Sylvia Bursztyn, who parlayed her playful spirit and love of language into a 30-year career of creating devilishly clever
for the Los Angeles Times, has died. She was 62.
Bursztyn was found dead at her Granada Hills home on Dec. 30. The Los Angeles County coroner ruled her death was from natural causes.
Bursztyn collaborated with her puzzle partner Barry Tunick on The Times' word game from April 1980 until
then continued on her own. Their Puzzler first appeared in the Book Review, then moved to the Sunday magazine and finally landed in Sunday Calendar. Her last puzzle will appear this Sunday.
Despite their long working relationship, Bursztyn and Tunick rarely met face to face. She would construct the grid and fill in the words according to the theme she had conceived, then send the game to Tunick, a high school English teacher from Culver City who would write the corresponding clues. They were known for their clever wordplay featuring puns and anagrams.
Some of their favorite cryptic clues:
Trapp family dog? The hound of music.
Plain-wrap soap? Generic hospital.
Proof the cat ate the canary? Down in the mouth.
The puzzle makers explained how they met and how they worked together in their book "Crossword Crosstalk," published by Capra Press in 1988. Tunick, who in early 1980 already had a contract with The Times, was searching for a partner to divide the labor and to work more efficiently. He found Bursztyn, who was working as a legal secretary, through the National Puzzlers League. Since joining the organization a year earlier, she had been crafting verse word puzzles that ran in its monthly magazine.
Not only did the duo have different puzzle duties, they also had divergent personalities. In "Crossword Crosstalk," which is written in a chatty, back-and-forth style between the partners, Tunick described how they pitched the publisher on the biographical section of the book: "Barry, the devil-may-care, two-fisted amiable zany … and Sylvia, the inscrutable mystery woman, the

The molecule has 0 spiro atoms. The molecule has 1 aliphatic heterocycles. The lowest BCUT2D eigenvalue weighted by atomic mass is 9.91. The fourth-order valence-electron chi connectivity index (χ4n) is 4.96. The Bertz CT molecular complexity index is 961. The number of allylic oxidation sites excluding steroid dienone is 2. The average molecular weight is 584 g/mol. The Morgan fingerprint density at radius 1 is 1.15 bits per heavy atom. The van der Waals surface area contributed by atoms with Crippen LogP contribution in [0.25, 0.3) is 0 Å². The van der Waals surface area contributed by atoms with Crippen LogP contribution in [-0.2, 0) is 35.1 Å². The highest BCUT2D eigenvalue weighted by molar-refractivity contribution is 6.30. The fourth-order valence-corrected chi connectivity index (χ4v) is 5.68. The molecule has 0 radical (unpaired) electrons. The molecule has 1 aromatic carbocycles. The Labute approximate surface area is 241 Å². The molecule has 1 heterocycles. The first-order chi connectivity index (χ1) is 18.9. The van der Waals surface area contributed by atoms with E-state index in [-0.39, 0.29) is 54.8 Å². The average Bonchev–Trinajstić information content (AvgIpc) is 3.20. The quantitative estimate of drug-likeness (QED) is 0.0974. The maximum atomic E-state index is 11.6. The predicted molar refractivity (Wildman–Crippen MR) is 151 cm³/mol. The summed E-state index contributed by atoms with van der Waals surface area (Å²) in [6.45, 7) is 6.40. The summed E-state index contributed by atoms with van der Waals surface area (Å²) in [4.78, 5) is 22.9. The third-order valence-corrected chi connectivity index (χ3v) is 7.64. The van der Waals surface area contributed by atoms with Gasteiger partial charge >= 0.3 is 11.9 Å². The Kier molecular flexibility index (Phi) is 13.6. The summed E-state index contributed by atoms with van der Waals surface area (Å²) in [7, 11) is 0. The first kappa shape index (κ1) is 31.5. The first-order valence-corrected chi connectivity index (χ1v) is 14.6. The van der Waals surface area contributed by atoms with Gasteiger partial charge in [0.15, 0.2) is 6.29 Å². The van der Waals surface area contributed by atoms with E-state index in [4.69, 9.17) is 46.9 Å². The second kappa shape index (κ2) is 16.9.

(J.D. Salinger?) of Puzzledom."
In the resulting chapter, Barry's section goes on for nearly five pages. Sylvia's entry reads thus: "Bursztyn's bio: She writes puzzles."
By most accounts, that was a typical response from Bursztyn, who guarded the details of her life. Public records show she was born outside the United States on Oct. 3, 1948. Even her editors and those inside the puzzle-making world knew little about her.
"She was just extremely private … an enigma in a way," said Merl Reagle, who also constructs puzzles for The Times and other publications.
But, he added, "To describe her as a puzzle maker? That's easy to do....
"I thought she was a great constructor.... Her diagrams were wide open, which means there's a lot of really good, solid words in there. That's not easy to do. Most puzzles have more three- and four-letter words. She had sixes and sevens. She was a very talented puzzle maker."
Noting that both Bursztyn and Tunick were "word lovers purely," Reagle marveled at "the real strong sense of fun that is obvious in every puzzle she did."
In "Crossword Crosstalk," Bursztyn explained her fascination with making puzzles, which was not lucrative work: "The true rewards are the personal, private successes. Time and again a constructor is halted by what seems to be an impossible construction challenge, but with persistence and imagination delivers up a serendipitous triumph."
In the end, Reagle said, "her puzzles spoke for her."
Bursztyn's family declined to offer details about the cause of death or a list of survivors.